Seminar Friday, October 20

Heather Read, PhD
Associate Professor
Psychological Sciences and Biomedical Engineering
University of Connecticut

Cortical neural codes that could form the basis of rhythm and timbre perception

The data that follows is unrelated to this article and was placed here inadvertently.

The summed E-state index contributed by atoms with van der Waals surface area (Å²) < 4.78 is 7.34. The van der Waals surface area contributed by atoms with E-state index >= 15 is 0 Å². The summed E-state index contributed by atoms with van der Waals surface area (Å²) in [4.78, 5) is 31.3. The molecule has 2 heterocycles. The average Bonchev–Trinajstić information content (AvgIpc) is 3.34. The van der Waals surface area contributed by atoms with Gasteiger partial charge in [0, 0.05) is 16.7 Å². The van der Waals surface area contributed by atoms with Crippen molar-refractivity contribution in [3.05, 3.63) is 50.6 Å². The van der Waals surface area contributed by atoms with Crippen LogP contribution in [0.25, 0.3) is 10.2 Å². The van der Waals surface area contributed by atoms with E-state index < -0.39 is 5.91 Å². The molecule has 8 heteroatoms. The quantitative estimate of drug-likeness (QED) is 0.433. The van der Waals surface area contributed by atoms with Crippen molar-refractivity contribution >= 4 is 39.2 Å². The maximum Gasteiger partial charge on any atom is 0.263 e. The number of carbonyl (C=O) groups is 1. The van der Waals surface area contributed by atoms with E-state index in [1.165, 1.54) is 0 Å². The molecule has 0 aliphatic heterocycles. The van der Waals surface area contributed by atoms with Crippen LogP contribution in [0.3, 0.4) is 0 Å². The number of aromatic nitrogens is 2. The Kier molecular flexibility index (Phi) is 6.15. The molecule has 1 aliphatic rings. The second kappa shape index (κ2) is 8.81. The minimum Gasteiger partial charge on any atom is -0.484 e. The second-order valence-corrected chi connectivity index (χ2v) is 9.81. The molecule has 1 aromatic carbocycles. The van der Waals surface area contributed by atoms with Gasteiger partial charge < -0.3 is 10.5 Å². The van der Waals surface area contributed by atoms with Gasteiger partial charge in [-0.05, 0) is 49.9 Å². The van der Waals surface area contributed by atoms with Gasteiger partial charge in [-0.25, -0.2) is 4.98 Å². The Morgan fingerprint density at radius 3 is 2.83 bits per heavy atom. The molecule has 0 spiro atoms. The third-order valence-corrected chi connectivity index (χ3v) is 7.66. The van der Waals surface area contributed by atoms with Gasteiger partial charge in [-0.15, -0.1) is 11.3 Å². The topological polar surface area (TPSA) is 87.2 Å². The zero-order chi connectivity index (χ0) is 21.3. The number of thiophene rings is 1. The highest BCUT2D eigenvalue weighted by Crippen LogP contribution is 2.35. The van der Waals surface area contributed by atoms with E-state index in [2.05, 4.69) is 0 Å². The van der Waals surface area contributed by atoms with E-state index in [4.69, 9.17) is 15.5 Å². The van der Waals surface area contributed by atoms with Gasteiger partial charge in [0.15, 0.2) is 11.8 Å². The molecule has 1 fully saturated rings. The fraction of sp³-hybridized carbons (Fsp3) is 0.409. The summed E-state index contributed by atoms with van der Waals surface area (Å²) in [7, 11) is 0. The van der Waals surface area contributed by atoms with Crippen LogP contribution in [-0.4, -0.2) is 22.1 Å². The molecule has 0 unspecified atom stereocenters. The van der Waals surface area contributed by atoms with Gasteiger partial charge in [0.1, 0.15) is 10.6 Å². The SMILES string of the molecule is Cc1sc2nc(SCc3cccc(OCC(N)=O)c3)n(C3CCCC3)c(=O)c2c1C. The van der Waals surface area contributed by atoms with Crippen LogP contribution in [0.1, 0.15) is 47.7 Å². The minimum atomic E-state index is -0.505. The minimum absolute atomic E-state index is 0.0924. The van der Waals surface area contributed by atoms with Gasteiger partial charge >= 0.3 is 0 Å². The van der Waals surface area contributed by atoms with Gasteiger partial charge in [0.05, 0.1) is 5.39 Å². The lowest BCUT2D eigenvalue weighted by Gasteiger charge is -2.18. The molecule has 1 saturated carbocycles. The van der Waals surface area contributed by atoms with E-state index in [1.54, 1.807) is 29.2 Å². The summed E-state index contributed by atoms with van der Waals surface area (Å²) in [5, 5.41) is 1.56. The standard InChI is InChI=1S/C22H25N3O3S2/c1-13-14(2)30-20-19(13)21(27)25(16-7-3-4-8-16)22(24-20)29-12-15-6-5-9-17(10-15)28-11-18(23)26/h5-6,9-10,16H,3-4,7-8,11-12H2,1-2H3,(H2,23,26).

Auditory cortex is essential for mammals, including rodents, to detect rhythm and timbre cues in the sound envelope.   However, how different cortical fields may contribute to this ability is a mystery.   Previously, we found precise spiking patterns provide a potential neural code for sound shape cues in primary (A1) and non-primary (VAF, SRAF) auditory fields of the rat (Lee et al., 2016).  Here, we extend these findings and characterize the time course of the temporally precise output and use a pairwise discrimination index and a Naïve Bayesian classifier to determine how these spiking patterns may be used at subsequent stages of the auditory pathway to discriminate and classify temporal cues in sound. We demonstrate for the first time that all three cortices provide temporal spiking patterns for robust sound shape discrimination but only the ventral non-primary cortices do so on long time scales. This study is significant as it supports the idea of a hierarchy for acoustic object perception where sensory processing and grouping of sound sequences happens on progressively longer time scales as one moves to more ventral non-primary auditory cortices.  Furthermore, this suggests a universal principle that may prove important in other sensory systems.